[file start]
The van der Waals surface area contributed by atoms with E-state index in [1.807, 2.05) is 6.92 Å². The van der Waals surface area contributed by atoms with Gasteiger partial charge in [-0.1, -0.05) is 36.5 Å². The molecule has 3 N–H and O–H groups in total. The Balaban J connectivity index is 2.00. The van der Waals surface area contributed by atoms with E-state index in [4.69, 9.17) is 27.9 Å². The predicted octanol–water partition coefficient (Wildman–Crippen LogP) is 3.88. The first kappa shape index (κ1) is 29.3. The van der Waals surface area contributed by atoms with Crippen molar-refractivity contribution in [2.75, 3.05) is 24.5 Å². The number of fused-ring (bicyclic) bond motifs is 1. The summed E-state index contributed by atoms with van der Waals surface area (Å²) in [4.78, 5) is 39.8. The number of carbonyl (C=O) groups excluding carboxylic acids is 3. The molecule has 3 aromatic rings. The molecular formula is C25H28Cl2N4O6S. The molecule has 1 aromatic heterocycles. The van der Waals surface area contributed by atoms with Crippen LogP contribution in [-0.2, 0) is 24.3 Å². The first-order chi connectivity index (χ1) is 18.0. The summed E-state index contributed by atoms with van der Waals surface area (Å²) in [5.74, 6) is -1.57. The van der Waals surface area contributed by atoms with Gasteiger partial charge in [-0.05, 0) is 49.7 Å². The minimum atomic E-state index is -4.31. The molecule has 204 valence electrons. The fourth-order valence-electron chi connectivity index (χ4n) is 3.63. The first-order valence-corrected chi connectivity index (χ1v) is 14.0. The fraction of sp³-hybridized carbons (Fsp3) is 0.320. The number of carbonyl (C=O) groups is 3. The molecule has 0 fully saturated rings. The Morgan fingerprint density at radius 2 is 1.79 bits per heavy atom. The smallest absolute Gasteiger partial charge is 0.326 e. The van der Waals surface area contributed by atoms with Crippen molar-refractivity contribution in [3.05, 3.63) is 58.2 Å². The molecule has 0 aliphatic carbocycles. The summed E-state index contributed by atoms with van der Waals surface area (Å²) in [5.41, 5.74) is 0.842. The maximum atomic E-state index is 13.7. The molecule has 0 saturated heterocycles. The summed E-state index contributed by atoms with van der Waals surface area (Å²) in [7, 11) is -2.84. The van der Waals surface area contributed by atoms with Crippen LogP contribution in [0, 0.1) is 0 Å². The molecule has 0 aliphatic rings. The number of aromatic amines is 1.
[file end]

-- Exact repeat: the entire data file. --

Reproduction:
The van der Waals surface area contributed by atoms with E-state index in [1.807, 2.05) is 6.92 Å². The van der Waals surface area contributed by atoms with Gasteiger partial charge in [-0.1, -0.05) is 36.5 Å². The molecule has 3 N–H and O–H groups in total. The Balaban J connectivity index is 2.00. The van der Waals surface area contributed by atoms with E-state index in [4.69, 9.17) is 27.9 Å². The predicted octanol–water partition coefficient (Wildman–Crippen LogP) is 3.88. The first kappa shape index (κ1) is 29.3. The van der Waals surface area contributed by atoms with Crippen molar-refractivity contribution in [2.75, 3.05) is 24.5 Å². The number of fused-ring (bicyclic) bond motifs is 1. The summed E-state index contributed by atoms with van der Waals surface area (Å²) in [4.78, 5) is 39.8. The number of carbonyl (C=O) groups excluding carboxylic acids is 3. The molecule has 3 aromatic rings. The molecular formula is C25H28Cl2N4O6S. The molecule has 1 aromatic heterocycles. The van der Waals surface area contributed by atoms with Crippen LogP contribution in [-0.2, 0) is 24.3 Å². The first-order chi connectivity index (χ1) is 18.0. The summed E-state index contributed by atoms with van der Waals surface area (Å²) in [5.74, 6) is -1.57. The van der Waals surface area contributed by atoms with Gasteiger partial charge in [-0.05, 0) is 49.7 Å². The minimum atomic E-state index is -4.31. The molecule has 204 valence electrons. The fourth-order valence-electron chi connectivity index (χ4n) is 3.63. The first-order valence-corrected chi connectivity index (χ1v) is 14.0. The fraction of sp³-hybridized carbons (Fsp3) is 0.320. The number of carbonyl (C=O) groups is 3. The molecule has 0 fully saturated rings. The Morgan fingerprint density at radius 2 is 1.79 bits per heavy atom. The smallest absolute Gasteiger partial charge is 0.326 e. The van der Waals surface area contributed by atoms with Crippen molar-refractivity contribution in [3.05, 3.63) is 58.2 Å². The molecule has 0 aliphatic carbocycles. The summed E-state index contributed by atoms with van der Waals surface area (Å²) in [5.41, 5.74) is 0.842. The maximum atomic E-state index is 13.7. The molecule has 0 saturated heterocycles. The summed E-state index contributed by atoms with van der Waals surface area (Å²) in [7, 11) is -2.84. The van der Waals surface area contributed by atoms with Crippen LogP contribution in [0, 0.1) is 0 Å². The molecule has 0 aliphatic rings. The number of aromatic amines is 1.